FDA Approves Abemaciclib for HR+, HER2– High-Risk Early Breast Cancer

Abemaciclib is the first and only FDA approved CDK4/6 inhibitor to treat HR-positive, HER2-negative high-risk early breast cancer.

The FDA has approved abemaciclib (Verzenio) as an adjuvant therapy in combination with endocrine therapy (tamoxifen or an aromatase inhibitor) to treat hormone receptor (HR)-positive, human epidermal growth factor receptor2 (HER2)-negative, node-positive, early breast cancer (EBC) at high risk of recurrence and a Ki-67 score of ≥20% as determined by an FDA-approved test, according to a press release issued by Eli Lilly and Company.1

"Women and men living with high-risk HR-positive, HER2-negative early breast cancer want to do all they can to reduce the risk of the disease coming back, with the hope of living free of cancer. The approval of [abemaciclib] provides a new treatment option to help them do just that," said Jean Sachs, chief executive officer, Living Beyond Breast Cancer, in the release. "This approval brings new optimism to the breast cancer community."

The regulatory decision is based on findings from the randomized, open-label, 2-cohort, multicenter, phase 3 monarchE trial, designed to evaluate abemaciclib plus standard endocrine therapy versus standard endocrine therapy alone in adult patients with HR-positive, HER2-negative, node-positive, resected EBC with clinical and pathological features consistent with a high risk of disease recurrence. Patients were treated with either 2 years of abemaciclib 150 mg twice daily plus standard endocrine therapy, or with standard endocrine therapy as a monotherapy. Patients in both cohorts were prescribed adjuvant endocrine therapy for 5 to 10 years.

The primary end point was invasive disease-free survival (IDFS), defined as the length of time before the breast cancer returns, new cancer develops, or death, and has already been met a pre-specified interim analysis in the intent-to-treat population. Patients receiving abemaciclib have demonstrated superior IDFS compared with those treated with endocrine therapy as a monotherapy.

Overall survival data is not yet ready for analysis and investigators are continuing to conduct additional follow-ups.

No new safety signals were detected in the monarchE trial. Safety and tolerability were assessed across 5,591 patients, of which the most common adverse events (AEs) were diarrhea, infections, fatigue, nausea, headache, vomiting, stomatitis, dizziness, rash, and alopecia.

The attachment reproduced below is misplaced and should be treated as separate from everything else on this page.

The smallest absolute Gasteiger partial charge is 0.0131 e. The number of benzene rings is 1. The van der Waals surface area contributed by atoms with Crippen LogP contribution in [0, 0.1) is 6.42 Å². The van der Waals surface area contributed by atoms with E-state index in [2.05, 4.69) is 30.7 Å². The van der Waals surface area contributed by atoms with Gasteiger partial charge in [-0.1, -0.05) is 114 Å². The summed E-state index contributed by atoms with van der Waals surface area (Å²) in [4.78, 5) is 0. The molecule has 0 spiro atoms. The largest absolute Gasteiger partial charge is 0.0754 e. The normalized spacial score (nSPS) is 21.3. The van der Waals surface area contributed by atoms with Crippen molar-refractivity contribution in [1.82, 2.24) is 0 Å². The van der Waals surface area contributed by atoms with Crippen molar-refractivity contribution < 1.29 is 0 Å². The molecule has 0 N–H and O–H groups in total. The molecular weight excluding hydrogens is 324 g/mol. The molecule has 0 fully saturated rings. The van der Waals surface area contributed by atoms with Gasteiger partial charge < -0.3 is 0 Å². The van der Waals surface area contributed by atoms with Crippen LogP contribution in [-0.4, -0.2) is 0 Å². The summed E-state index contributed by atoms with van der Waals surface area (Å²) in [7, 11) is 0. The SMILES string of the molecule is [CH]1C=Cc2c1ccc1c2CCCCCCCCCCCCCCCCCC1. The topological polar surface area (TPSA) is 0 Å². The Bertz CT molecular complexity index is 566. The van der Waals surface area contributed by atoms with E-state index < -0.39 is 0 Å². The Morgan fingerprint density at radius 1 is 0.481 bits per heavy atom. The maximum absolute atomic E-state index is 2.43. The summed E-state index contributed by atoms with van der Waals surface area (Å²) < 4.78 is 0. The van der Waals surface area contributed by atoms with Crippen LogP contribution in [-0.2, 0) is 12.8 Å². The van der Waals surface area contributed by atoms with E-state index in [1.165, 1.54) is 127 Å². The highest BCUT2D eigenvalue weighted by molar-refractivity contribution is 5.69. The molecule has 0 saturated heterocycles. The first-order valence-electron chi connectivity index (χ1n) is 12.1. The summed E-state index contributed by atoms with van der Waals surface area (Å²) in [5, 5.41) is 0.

Laboratory abnormalities to monitor for include an increase in creatinine, a decreased white blood cell count, decreased neutrophil count, anemia, lymphocyte count, platelet count, increased ALT, increased AST, and hypokalemia.

Patients should receive blood counts and liver function tests prior to initiating treatment with abemaciclib. These tests should continue every 2 weeks for the first 2 months, monthly for the following 2 months, and so on, as clinically indicated. Patients taking this medication will also require monitoring for thrombosis and pulmonary embolism.

Patients should be taught to immediately initiate antidiarrheal therapy, increase oral fluids, and notify their health care providers at the first sign of loose stools. The labelling for the drug includes precautions for diarrhea, neutropenia, interstitial lung disease hepatotoxicity, venous thromboembolism, and embryo-fetal toxicity.

In addition, patients should understand that this drug poses serious risk to a fetus. The label urges patients to plan accordingly by using effective contraception.

"The design and results of the monarchE study are practice-changing and represent the first advancement in adjuvant treatment of HR-positive, HER2-negative breast cancer in a very long time," said Sara M. Tolaney, MD, MPH, Harvard Medical School, Dana-Farber Cancer Institute, and investigator on the monarchE study. "This FDA approval for Verzenio in combination with endocrine therapy in the early breast cancer setting has the potential to become a new standard of care for this population. We are encouraged by the marked reduction in the risk of recurrence even beyond the two-year treatment period in these patients, and I'm grateful to be able to offer this as a treatment option to my patients."

Reference

Eli Lilly and Company News Release. FDA approves Verzenio® (abemaciclib) as the first and only CDK4/6 inhibitor for certain people with HR+ HER2- high risk early breast cancer. Lilly. Published October 13, 2021. https://investor.lilly.com/news-releases/news-release-details/fda-approves-verzenior-abemaciclib-first-and-only-cdk46. Accessed October 13, 2021.